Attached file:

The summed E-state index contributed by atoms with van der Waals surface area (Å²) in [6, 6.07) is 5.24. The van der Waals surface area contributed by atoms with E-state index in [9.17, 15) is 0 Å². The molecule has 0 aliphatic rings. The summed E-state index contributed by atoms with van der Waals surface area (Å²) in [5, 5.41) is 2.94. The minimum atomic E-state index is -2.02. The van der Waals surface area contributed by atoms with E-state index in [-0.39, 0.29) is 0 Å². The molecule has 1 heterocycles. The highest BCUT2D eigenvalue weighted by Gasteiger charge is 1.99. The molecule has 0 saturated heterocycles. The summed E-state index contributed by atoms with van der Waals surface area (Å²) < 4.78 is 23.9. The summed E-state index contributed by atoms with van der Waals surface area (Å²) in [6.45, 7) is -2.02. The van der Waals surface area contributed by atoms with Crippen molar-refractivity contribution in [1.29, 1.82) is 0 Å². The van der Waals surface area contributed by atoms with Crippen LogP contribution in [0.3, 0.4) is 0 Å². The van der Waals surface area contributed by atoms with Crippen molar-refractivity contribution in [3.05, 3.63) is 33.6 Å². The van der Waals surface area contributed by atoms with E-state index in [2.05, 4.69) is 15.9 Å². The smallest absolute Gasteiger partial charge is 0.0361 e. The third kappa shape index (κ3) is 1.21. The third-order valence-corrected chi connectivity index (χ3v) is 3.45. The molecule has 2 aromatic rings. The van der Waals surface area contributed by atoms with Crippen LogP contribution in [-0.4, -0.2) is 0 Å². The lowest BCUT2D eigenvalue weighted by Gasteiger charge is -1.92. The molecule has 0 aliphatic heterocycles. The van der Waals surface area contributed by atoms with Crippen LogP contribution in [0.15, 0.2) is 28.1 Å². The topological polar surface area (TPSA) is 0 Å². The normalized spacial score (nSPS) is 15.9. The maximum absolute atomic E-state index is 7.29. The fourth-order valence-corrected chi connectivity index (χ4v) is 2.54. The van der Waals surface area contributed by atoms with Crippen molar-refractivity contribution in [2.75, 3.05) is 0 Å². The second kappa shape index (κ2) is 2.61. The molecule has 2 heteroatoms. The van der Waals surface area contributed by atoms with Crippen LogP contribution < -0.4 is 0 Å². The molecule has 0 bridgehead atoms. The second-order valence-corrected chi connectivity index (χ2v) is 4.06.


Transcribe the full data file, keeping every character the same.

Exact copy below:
The summed E-state index contributed by atoms with van der Waals surface area (Å²) in [6, 6.07) is 5.24. The van der Waals surface area contributed by atoms with E-state index in [9.17, 15) is 0 Å². The molecule has 0 aliphatic rings. The summed E-state index contributed by atoms with van der Waals surface area (Å²) in [5, 5.41) is 2.94. The minimum atomic E-state index is -2.02. The van der Waals surface area contributed by atoms with E-state index in [-0.39, 0.29) is 0 Å². The molecule has 1 heterocycles. The highest BCUT2D eigenvalue weighted by Gasteiger charge is 1.99. The molecule has 0 saturated heterocycles. The summed E-state index contributed by atoms with van der Waals surface area (Å²) < 4.78 is 23.9. The summed E-state index contributed by atoms with van der Waals surface area (Å²) in [6.45, 7) is -2.02. The van der Waals surface area contributed by atoms with Crippen molar-refractivity contribution in [1.29, 1.82) is 0 Å². The van der Waals surface area contributed by atoms with Crippen LogP contribution in [0.3, 0.4) is 0 Å². The van der Waals surface area contributed by atoms with Crippen molar-refractivity contribution in [3.05, 3.63) is 33.6 Å². The van der Waals surface area contributed by atoms with E-state index in [2.05, 4.69) is 15.9 Å². The smallest absolute Gasteiger partial charge is 0.0361 e. The third kappa shape index (κ3) is 1.21. The third-order valence-corrected chi connectivity index (χ3v) is 3.45. The molecule has 2 aromatic rings. The van der Waals surface area contributed by atoms with Crippen LogP contribution in [-0.4, -0.2) is 0 Å². The lowest BCUT2D eigenvalue weighted by Gasteiger charge is -1.92. The molecule has 0 aliphatic heterocycles. The van der Waals surface area contributed by atoms with Crippen LogP contribution in [0.15, 0.2) is 28.1 Å². The topological polar surface area (TPSA) is 0 Å². The normalized spacial score (nSPS) is 15.9. The maximum absolute atomic E-state index is 7.29. The fourth-order valence-corrected chi connectivity index (χ4v) is 2.54. The van der Waals surface area contributed by atoms with Crippen molar-refractivity contribution in [2.75, 3.05) is 0 Å². The second kappa shape index (κ2) is 2.61. The molecule has 2 heteroatoms. The van der Waals surface area contributed by atoms with Crippen LogP contribution < -0.4 is 0 Å². The molecule has 0 bridgehead atoms. The second-order valence-corrected chi connectivity index (χ2v) is 4.06.